Gulf and Caribbean Fisheries Professional Development Program
The Gulf and Caribbean Fisheries Development Program is a four-month program at the University of Florida to help the development of a fisheries professional in the Gulf of Mexico or Caribbean region to further their professional development. The scholarship provides for airfare, lodging, and a monthly stipend of $1,500 US for living expenses for an overall total of approximately $10,000 USD. The program takes place at the University of Florida and coincides with the spring or fall academic semester.
The successful candidate will study a topic of their interest from the following focal areas: Policy and Management, Data Collection and Analysis, Stock Assessment, and Geographic Information Systems. The student is matched with Florida Sea Grant–affiliated faculty whose expertise aligns with their area of interest.
The program is restricted to individuals who can meet the following requirements:
- Employed by a fisheries resource ministry, government agency or NGO operating in the wider Caribbean region and/or Gulf of Mexico
- –CRFM member states; Bermuda; American countries from Mexico to Colombia; Venezuela; US Territories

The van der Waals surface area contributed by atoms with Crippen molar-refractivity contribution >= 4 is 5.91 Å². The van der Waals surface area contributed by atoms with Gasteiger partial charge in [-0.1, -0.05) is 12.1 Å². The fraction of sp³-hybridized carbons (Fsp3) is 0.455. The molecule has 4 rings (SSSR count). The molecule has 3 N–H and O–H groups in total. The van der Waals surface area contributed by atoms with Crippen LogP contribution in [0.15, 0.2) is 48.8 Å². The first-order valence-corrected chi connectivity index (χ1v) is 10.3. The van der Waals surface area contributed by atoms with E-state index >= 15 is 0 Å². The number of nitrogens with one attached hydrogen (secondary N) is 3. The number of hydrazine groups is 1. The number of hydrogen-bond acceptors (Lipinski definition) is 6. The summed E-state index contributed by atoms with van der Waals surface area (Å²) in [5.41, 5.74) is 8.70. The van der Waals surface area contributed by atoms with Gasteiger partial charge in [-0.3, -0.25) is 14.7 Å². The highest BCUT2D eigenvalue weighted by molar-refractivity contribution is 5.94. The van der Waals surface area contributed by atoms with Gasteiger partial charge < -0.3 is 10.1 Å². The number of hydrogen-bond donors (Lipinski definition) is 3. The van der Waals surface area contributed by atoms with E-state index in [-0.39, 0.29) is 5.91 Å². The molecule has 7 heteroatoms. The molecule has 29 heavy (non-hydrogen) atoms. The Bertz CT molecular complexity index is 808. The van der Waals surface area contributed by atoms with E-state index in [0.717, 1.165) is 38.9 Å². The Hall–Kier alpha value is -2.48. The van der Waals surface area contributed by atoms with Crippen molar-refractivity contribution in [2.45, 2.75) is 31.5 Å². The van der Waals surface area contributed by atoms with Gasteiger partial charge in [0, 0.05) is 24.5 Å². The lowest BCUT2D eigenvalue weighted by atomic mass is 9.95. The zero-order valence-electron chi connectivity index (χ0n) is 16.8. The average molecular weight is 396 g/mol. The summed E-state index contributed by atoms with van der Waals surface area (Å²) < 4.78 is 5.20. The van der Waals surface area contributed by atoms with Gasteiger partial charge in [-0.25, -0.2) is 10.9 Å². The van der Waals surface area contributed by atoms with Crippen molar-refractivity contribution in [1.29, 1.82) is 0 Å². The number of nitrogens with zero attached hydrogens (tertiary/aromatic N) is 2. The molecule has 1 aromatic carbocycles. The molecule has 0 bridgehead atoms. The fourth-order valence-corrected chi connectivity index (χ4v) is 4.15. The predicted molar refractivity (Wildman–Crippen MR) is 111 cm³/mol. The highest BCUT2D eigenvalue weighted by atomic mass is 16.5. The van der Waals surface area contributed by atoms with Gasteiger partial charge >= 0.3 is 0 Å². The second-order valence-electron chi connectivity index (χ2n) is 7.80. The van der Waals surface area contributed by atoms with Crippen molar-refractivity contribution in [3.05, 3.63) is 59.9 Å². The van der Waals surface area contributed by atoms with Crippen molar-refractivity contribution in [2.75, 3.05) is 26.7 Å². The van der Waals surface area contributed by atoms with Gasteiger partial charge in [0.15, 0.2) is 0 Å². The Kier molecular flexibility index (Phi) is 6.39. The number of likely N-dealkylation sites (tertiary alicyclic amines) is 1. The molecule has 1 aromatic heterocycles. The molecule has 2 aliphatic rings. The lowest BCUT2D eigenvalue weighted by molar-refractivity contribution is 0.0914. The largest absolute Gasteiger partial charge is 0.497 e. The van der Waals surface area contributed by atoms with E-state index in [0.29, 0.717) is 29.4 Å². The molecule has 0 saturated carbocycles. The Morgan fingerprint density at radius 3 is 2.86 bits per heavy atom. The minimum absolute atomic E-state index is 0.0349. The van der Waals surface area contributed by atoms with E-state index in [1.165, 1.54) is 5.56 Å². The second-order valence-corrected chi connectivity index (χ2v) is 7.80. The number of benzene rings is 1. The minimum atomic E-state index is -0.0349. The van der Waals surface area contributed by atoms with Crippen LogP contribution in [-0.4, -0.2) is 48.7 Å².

- Bachelor’s or professional degree
- Health insurance
- English language proficiency
- Not open to students or to professionals residing in the continental US
|Mr. Riviere Sebastien (Dominica – 2011-2012) A plan for engaging stakeholders to promote co-management of Dominica’s FAD fishery|
|Mr. Randel Thompson (St. Kitts and Nevis – 2013) Mapping St Kitts and Nevis’ landing sites and offshore fishing infrastructure|
|Mrs. Anginette Murray (Jamaica – 2014) A spatial analysis of conch abundance and fishing pressure on Jamaica’s Pedro Bank|
|Mr. Jamie Herbert (Antigua and Barbuda – 2015) Survey methods for quantifying offshore fishing catch and effort in Antigua and Barbuda (stay tuned for more about Rosemarie)|
|Ms. Rosemarie Kishore (Trinidad and Tobago – 2017) Training and application of advanced diagnostic and imaging technologies for aging commercially important fish using otoliths.|